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Originally posted by MrPenny
reply to post by zorgon
First, why don't we correctly define what we're seeing......two parallel lines that appear to be on the surface of the moon. That's all they are at this point. The immediate jump to describing them as "tracks" is assumptive and in no way supported by what we see.
Second, why do the lines appear to abruptly end at the clearly artificial, horizontal line in the image? Something magically stopped making "tracks"?
Originally posted by mikesingh
Bring it on guys before that site goes up in smoke!!
Originally posted by antar
I wanted to ask this same question but thought it was too out there... If they were domed, it would have had to have been for hundreds or even thousands of years right?
Lunar Regolith consists principally of silicates, in some cases as volcanic or impact glasses. We continue to contend that silicon is more versatile in application than all of the other Lunar available elements combined and shouldn't end up in Lunar slag heaps and instead should be the fundamental building block for a wide range of value-added products in a CisLunar economy. Fabrication of silicate glasses are conventional industrial processes and anticipated tensile strength of glass made under hard vacuum is an order of magnitude greater than glass produced in atmosphere containing water vapor.
The logic employed in our reasoning includes the fact that any In Situ Resource Utilization (ISRU) effort is going to yield copious masses of silicon oxides which can be used in bulk as conventional glass products or, after further separation, can be synthesized as Silicon and Silicon- Carbide Fullerenes for more exotic applications. Additionally, mechanical wrapping of Silicon Webbing could prove to be more practical and durable and a lot less brittle than attempting large scale hot glass molding of structural components.
Identified fuel production ISRU efforts yield partially heated masses of metal oxides as waste byproduct – rich in silicates and metal oxides useful in bulk as conventional glass products. Fiberglass manufacturing increases effectiveness of prior ISRU fuel production by taking advantage of mineral benefaction and elevated process exit temperatures. The resulting structures would be spheres and cylinders with various configurations that could apply to human support systems, along with structures useable as storage tanks for the very Oxygen liberated in ISRU applications.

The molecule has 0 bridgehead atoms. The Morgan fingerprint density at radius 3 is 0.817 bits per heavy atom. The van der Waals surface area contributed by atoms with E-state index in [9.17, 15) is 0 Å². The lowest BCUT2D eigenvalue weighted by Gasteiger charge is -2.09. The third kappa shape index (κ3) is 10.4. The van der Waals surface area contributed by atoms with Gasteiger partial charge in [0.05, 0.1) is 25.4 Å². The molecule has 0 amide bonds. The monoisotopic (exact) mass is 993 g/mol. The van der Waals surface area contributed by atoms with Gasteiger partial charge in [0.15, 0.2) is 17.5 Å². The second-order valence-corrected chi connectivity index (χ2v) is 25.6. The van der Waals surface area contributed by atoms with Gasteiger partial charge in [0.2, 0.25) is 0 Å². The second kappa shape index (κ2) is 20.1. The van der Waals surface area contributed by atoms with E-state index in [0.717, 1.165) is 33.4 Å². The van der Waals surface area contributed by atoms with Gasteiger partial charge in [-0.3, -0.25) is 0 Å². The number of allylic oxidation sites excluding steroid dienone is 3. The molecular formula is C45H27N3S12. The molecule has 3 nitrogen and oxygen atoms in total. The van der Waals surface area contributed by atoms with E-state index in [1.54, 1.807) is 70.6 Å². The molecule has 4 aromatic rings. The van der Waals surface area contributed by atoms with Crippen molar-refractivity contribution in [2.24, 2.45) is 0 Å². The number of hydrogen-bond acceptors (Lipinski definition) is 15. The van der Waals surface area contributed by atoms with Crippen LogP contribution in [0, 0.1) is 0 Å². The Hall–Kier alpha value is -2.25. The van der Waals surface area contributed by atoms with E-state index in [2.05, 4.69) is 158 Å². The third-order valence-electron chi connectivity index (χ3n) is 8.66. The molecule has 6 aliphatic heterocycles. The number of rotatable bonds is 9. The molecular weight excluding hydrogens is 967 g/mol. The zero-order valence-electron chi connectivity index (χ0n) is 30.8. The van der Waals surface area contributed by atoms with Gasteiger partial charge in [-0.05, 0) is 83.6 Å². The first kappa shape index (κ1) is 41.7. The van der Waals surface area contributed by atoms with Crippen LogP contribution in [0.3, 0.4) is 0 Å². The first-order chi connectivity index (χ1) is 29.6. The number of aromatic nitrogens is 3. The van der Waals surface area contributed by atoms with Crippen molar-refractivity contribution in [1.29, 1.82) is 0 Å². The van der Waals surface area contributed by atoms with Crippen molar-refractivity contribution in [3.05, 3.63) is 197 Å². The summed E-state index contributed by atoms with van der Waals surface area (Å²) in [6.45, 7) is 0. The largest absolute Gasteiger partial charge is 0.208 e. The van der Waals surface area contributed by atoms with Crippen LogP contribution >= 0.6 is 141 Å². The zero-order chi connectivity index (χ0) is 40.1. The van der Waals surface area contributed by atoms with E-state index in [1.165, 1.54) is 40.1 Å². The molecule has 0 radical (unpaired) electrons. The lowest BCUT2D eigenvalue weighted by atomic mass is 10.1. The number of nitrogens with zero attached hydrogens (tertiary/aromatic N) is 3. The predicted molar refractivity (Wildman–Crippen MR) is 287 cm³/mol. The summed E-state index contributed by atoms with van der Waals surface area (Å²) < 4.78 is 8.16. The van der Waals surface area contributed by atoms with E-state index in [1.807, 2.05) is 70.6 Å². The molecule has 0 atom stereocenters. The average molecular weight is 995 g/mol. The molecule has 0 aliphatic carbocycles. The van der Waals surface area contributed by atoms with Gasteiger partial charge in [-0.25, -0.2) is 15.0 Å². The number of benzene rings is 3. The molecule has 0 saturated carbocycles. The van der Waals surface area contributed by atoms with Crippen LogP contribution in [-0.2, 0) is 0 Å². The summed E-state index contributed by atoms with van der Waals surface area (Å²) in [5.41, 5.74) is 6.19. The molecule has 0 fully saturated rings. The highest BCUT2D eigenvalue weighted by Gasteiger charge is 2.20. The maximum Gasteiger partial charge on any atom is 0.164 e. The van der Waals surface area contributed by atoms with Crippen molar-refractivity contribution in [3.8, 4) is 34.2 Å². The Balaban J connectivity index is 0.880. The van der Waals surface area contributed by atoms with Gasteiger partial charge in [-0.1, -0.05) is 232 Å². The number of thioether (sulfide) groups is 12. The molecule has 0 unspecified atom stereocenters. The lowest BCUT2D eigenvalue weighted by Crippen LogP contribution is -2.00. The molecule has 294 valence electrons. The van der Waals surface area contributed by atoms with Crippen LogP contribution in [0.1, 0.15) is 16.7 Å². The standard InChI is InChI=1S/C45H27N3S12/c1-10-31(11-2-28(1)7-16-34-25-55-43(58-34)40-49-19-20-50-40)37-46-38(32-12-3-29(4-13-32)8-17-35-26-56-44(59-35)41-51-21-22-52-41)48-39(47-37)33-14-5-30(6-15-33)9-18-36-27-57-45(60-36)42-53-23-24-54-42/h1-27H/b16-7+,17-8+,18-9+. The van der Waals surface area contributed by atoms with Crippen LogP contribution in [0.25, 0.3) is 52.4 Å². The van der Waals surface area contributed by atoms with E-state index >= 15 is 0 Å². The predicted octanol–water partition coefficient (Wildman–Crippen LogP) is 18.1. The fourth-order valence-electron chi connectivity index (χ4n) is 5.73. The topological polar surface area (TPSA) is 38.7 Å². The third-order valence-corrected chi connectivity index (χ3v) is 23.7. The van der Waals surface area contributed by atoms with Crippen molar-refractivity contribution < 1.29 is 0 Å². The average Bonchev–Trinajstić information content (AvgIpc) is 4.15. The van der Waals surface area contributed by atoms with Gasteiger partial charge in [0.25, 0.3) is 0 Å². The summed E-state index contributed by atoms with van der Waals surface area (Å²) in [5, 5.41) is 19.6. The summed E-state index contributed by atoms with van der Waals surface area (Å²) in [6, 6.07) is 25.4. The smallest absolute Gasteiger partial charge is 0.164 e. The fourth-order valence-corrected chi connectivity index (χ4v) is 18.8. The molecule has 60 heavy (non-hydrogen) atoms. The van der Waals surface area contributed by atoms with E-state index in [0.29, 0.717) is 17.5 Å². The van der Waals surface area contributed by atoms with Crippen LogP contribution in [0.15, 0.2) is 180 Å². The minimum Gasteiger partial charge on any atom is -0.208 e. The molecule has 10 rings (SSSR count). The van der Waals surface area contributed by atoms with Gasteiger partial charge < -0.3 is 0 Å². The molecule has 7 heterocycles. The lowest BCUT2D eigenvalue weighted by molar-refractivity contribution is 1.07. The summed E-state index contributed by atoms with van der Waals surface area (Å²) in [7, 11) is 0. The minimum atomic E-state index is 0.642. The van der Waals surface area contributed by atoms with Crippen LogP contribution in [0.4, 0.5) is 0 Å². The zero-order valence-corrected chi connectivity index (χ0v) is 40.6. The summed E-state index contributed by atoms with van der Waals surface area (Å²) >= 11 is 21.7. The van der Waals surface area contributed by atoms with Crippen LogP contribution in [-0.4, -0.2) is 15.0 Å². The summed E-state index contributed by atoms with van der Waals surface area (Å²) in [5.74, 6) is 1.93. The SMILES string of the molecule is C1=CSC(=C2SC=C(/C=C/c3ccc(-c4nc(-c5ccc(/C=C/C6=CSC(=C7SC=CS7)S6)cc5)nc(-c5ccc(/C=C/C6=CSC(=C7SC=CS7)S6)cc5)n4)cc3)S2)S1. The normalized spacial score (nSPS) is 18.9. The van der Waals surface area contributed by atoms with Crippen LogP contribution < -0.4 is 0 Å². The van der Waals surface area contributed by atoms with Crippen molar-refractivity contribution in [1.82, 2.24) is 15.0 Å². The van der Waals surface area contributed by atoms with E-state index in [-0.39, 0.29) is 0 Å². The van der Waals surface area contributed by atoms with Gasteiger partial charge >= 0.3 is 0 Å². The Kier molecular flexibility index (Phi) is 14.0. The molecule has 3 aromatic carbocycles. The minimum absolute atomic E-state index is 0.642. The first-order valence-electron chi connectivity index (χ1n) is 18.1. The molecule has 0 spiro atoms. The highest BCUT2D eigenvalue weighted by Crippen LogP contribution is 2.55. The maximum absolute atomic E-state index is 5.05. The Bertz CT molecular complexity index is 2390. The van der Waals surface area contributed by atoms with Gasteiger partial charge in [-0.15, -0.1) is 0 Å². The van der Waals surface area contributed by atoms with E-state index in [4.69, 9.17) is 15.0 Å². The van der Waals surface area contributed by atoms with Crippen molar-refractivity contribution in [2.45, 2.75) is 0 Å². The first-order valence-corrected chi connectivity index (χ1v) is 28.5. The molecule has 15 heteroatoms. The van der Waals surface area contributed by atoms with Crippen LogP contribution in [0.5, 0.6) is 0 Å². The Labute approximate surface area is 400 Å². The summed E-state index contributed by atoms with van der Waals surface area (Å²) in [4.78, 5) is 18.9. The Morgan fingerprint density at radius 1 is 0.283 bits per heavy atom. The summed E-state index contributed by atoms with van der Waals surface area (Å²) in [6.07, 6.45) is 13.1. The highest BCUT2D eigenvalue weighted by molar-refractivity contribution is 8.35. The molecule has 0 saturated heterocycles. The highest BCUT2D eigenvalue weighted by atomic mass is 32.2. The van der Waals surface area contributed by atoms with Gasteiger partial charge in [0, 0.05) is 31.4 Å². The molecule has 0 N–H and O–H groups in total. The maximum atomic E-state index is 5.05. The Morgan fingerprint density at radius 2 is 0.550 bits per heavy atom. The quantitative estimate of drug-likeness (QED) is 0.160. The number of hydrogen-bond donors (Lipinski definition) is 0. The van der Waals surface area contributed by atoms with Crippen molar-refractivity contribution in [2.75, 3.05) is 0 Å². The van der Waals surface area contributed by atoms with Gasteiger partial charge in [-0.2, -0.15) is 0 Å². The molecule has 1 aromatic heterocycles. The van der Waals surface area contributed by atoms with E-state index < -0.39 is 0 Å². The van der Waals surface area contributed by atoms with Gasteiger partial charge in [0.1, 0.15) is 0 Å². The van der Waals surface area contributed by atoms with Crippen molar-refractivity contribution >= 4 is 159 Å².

ISRU can manufacture more than fuels: even spacecraft are feasibly and affordably manufactured on Moon based upon fiberglass "tankage" integrated with fiberglass keels. Second generation structural components may take advantage of Silicon Nanotubes for additional composite strength. Diverse products for human systems support are manufacturable in-situ using glass fibers and fabrics, and CNC-type programmable manufacturing delivering state-of-the-art flexibility of remote design and parts manufacture. These concepts suggest extensibility and evolutionary capability derived when machining tool parts from fiberglass.
Contemporary Terrestrial industrial composite fiber products range from pressure vessels to lightweight sporting goods. A large number of products related to human systems support can similarly be manufactured in-situ using fiber fabric made from lunar silicate glass. Building structures using spun glass would be similar to those currently employed by Raytheon Aircraft or Scaled Composites to build composite aircraft. Pressure containers, structural components, woven fiberglass fabrics, molded and machined solid objects, glass fiber and filament are each large classes of value-added products.
Originally posted by mikesingh
Yep! And if there were glass structures there, some at least would probably have had sunlight glinting off them.
Originally posted by bigfatfurrytexan As well, i believe that large amounts of carbon may be needed to aid in the chemistry involved in reducing the lime so that the water can carry it.
Originally posted by Anonymous ATS
One who instinctively or habitually doubts, questions, or disagrees with assertions or generally accepted conclusions(isnt the generally accepted conclusion there is nothing there )
Originally posted by estar
What the hell is this?
Originally posted by AntisepticSkeptic
Who took the pictures?
The 1600 pictures captured in total by the five Lunar Orbiters using the ITT photographic system enabled photogrammetrists at NASA and the U.S. Government's Defense Mapping Agency to create accurate maps of the Moon's surface.